Lithuanians voted for major change in parliamentary elections Sunday, handing victory to a farmers' union that previously held only one seat in parliament.
The Peasants and Green Union party, led by 46-year-old millionaire farmer Ramunas Karbauskis, is expected to end up with 56 seats in the 141-member Parliament, according to preliminary results provided by the Central Electoral Committee. It is the biggest victory by a single party in 20 years.
The conservative Homeland Union-Christian Democrats will likely take 30 seats.
The incumbent ruling party, the Social Democrats, would take 18 seats, preliminary results show. The remaining seats will be split among several smaller parties.
Sunday was a runoff election for 68 seats that were not previously allotted after a first round of balloting October 9.
According to Lithuania's election commission, the voter turnout was 38 percent of the 2.5 million eligible voters.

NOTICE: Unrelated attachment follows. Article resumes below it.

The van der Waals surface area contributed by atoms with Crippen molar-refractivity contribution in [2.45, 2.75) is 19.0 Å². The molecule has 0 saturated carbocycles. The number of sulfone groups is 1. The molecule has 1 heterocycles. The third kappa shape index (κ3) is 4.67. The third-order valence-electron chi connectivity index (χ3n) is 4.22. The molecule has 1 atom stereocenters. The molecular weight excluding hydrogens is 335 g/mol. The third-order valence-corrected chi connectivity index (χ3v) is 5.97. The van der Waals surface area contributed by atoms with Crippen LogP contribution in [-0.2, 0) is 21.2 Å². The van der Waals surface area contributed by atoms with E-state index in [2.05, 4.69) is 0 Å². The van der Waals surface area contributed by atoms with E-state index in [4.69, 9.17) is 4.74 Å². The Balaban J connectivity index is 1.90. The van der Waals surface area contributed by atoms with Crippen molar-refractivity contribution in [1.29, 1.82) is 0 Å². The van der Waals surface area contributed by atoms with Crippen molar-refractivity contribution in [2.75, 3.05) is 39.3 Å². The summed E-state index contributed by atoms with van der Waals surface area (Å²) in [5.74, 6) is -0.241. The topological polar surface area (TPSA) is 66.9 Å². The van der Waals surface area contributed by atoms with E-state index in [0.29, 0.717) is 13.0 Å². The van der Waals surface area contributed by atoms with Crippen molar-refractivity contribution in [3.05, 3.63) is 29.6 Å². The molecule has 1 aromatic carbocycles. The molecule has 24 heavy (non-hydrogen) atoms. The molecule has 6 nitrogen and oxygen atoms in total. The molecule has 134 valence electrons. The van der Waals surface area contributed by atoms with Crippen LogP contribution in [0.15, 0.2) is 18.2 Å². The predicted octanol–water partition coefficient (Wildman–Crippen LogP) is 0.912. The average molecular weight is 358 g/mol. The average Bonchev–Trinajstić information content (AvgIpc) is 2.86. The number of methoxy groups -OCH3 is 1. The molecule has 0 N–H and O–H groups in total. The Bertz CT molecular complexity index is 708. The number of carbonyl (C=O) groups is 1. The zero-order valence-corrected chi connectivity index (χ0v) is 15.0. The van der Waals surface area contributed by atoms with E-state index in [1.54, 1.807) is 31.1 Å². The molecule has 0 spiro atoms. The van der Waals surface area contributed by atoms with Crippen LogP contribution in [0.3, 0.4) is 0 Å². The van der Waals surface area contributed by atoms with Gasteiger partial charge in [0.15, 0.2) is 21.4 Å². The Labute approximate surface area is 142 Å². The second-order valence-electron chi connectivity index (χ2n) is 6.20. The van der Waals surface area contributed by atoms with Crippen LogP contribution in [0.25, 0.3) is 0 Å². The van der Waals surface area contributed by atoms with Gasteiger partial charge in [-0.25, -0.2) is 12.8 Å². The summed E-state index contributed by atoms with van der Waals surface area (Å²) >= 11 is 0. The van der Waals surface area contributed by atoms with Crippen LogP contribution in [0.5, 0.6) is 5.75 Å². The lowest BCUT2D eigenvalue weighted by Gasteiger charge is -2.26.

In the first round two weeks ago, the Homeland Union secured 20 seats, closely followed by the Peasants and Green Union party with 19 seats, leaving the current government party in third place with 13 seats.
A local resident walks to cast her ballot at a polling station during parliamentary elections in Vilnius, Lithuania, Oct. 23, 2016.
Lithuanians have been worried about sluggish economic growth, currently at an annual rate of two to three percent, less than half of what it was 10 years ago.
The Peasants and Green Union party had promised a technocratic government focused on economic growth.
"I don't know an area where the current government policy does not need to be changed, except in foreign policy, where we need to have a continuation," Karbauskis told journalists on Sunday evening.
The biggest of the three Baltic countries, Lithuania, regained independence after the collapse of the Soviet Union in 1991 and joined the European Union in 2004. Since then, approximately 370,000 people have left the country, with an estimated 50 percent of them moving to Britain.
During the election campaign, the long-ruling Social Democratic-led government and opposition parties promised to raise living wages in the country of 2.9 million, down from 3.3 million a decade ago.